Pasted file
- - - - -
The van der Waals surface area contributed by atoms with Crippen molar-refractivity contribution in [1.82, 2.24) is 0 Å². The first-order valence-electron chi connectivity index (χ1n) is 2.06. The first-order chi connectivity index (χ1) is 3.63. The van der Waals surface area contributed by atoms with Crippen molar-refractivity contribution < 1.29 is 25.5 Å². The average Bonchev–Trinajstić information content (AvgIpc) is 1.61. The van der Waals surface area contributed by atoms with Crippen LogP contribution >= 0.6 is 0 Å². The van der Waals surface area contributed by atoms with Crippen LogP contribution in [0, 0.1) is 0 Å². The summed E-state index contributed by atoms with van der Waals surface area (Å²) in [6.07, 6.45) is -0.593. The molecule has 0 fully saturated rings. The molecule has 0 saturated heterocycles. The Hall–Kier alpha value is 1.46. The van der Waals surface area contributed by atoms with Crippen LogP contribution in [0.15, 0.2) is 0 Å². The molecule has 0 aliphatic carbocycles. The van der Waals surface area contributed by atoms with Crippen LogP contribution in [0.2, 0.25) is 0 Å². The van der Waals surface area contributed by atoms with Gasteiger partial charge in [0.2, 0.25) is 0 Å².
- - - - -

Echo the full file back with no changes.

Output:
The van der Waals surface area contributed by atoms with Crippen molar-refractivity contribution in [1.82, 2.24) is 0 Å². The first-order valence-electron chi connectivity index (χ1n) is 2.06. The first-order chi connectivity index (χ1) is 3.63. The van der Waals surface area contributed by atoms with Crippen molar-refractivity contribution < 1.29 is 25.5 Å². The average Bonchev–Trinajstić information content (AvgIpc) is 1.61. The van der Waals surface area contributed by atoms with Crippen LogP contribution >= 0.6 is 0 Å². The van der Waals surface area contributed by atoms with Crippen LogP contribution in [0, 0.1) is 0 Å². The summed E-state index contributed by atoms with van der Waals surface area (Å²) in [6.07, 6.45) is -0.593. The molecule has 0 fully saturated rings. The molecule has 0 saturated heterocycles. The Hall–Kier alpha value is 1.46. The van der Waals surface area contributed by atoms with Crippen LogP contribution in [0.15, 0.2) is 0 Å². The molecule has 0 aliphatic carbocycles. The van der Waals surface area contributed by atoms with Crippen LogP contribution in [0.2, 0.25) is 0 Å². The van der Waals surface area contributed by atoms with Gasteiger partial charge in [0.2, 0.25) is 0 Å².